Energy-Savvy Congregations - Carolina Country

Energy-Savvy Congregations

Create a plan to make energy improvements at your house of worship

By Hannah McKenzie

Energy-Savvy Congregations

Q:I have seen measurable savings from making energy upgrades around my home, but I am curious about the potential for savings in another kind of house … a house of worship. As an active member of my church, I see opportunities for energy savings but am unsure how to get started. 

A: Assessing and updating a congregation’s facility can be a challenging prospect when the buildings are more complex than our homes. There are also many people we need to appease and collaborate with. Despite the challenges, however, congregations across the country have been eager to consider and implement projects to save energy. Stewardship and caring for the earth are often motivating factors, in addition to saving money. When less money is spent paying utility bills, more can be dedicated to meaningful faith-based endeavors. An excellent resource for clergy, staff and laypersons is the Energy Star® Workbook for Congregations, which focuses on ways to implement realistic and cost-effective energy improvement projects. The booklet offers guidance on the following steps:

1: Inquire. 

Talk with people in your congregation — including youth — to gauge interest in and motivations for saving energy. This knowledge will help you craft a plan forward. Assemble a “green team” of enthusiastic and knowledgeable congregation members. 

2: Assess. 

Collect 12 months of utility bills, and walk around the facility noting lights, equipment, appliances and HVAC systems. Knowing what you have, when high bills occur and what items cost to operate and maintain will help identify cost-effective changes. The Appendix to the Energy Star Workbook for Congregations provides a detailed guide for this large and crucial task. 

3: Set Goals. 

Use the facility assessment and feedback from your congregation, clergy and staff to determine what you hope to achieve. Prioritize and set a timeline. As with our homes, we often spend money making energy efficiency upgrades, but simple habit changes like turning off lights and setting back the thermostat cost nothing. When replacing old appliances, lights, plumbing fixtures or HVAC equipment, consider energy efficient options and see if any incentives or rebates are available from your local utility providers.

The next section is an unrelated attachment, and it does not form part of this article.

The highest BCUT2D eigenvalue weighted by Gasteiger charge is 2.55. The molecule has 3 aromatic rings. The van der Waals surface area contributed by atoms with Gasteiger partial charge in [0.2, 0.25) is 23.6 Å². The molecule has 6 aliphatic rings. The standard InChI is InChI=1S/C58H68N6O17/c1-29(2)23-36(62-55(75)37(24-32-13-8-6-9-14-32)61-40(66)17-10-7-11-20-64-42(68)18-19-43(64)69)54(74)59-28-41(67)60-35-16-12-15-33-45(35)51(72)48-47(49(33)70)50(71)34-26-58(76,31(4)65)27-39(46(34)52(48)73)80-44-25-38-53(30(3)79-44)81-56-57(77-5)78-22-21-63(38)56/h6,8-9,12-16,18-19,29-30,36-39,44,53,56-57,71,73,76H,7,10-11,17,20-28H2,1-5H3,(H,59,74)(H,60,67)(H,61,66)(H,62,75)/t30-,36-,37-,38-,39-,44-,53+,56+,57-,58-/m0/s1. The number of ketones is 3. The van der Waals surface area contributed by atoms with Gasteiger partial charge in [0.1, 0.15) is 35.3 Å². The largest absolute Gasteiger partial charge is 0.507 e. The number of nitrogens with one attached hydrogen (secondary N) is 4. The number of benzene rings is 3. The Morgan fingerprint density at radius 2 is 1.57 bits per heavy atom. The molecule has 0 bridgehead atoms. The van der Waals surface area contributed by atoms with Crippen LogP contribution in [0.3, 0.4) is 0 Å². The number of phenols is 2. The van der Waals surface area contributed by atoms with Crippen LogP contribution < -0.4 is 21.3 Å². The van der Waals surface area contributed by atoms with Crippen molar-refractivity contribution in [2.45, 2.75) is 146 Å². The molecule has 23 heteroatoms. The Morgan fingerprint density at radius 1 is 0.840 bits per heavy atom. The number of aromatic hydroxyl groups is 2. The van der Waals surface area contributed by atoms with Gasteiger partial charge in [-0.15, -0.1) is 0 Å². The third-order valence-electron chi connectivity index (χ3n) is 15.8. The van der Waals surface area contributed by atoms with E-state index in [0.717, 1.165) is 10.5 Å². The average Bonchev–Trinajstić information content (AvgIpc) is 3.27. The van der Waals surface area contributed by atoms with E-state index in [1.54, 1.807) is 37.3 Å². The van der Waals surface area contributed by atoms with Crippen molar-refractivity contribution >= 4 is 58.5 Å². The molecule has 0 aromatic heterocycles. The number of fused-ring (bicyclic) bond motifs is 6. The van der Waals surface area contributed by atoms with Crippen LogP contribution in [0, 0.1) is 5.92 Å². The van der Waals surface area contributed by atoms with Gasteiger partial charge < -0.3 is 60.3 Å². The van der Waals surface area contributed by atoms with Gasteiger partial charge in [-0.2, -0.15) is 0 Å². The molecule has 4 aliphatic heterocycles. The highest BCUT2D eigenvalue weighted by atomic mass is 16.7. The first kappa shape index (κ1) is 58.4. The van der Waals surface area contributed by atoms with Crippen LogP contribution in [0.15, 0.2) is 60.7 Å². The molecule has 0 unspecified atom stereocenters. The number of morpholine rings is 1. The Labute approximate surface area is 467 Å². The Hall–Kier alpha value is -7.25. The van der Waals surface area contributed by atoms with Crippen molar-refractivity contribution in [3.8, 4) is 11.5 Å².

4: Take Action. 

Divide and conquer by delegating responsibilities. Some tasks can be tackled by congregation members, while others will need hired contractors or experts. 

5: Evaluate. 

Measure and verify energy savings for each item you address. Share the results with your congregation as often as possible, and make the connection that every dollar saved increases funds available for other meaningful missions. 

6: Celebrate. 

Keep momentum and spirits high by celebrating and publicizing what your congregation has achieved. You will likely inspire other congregations with your story.

Using energy wisely is always the most cost-effective step to reducing our use of natural resources and contribution to climate change. After energy efficiency upgrades have been exhausted, renewable energy options, like solar panels, are worth exploring. 

Many faith traditions have a calling to care for creation in a variety of ways — whether it is caring for animals, plants, air, soil, water or one another. Tap into what motivates your congregation and get started. 

About the Author

Hannah McKenzie is a residential building science consultant at Advanced Energy in Raleigh who specializes in working with nonprofit developers like Habitat for Humanity to make new affordable housing energy efficient.

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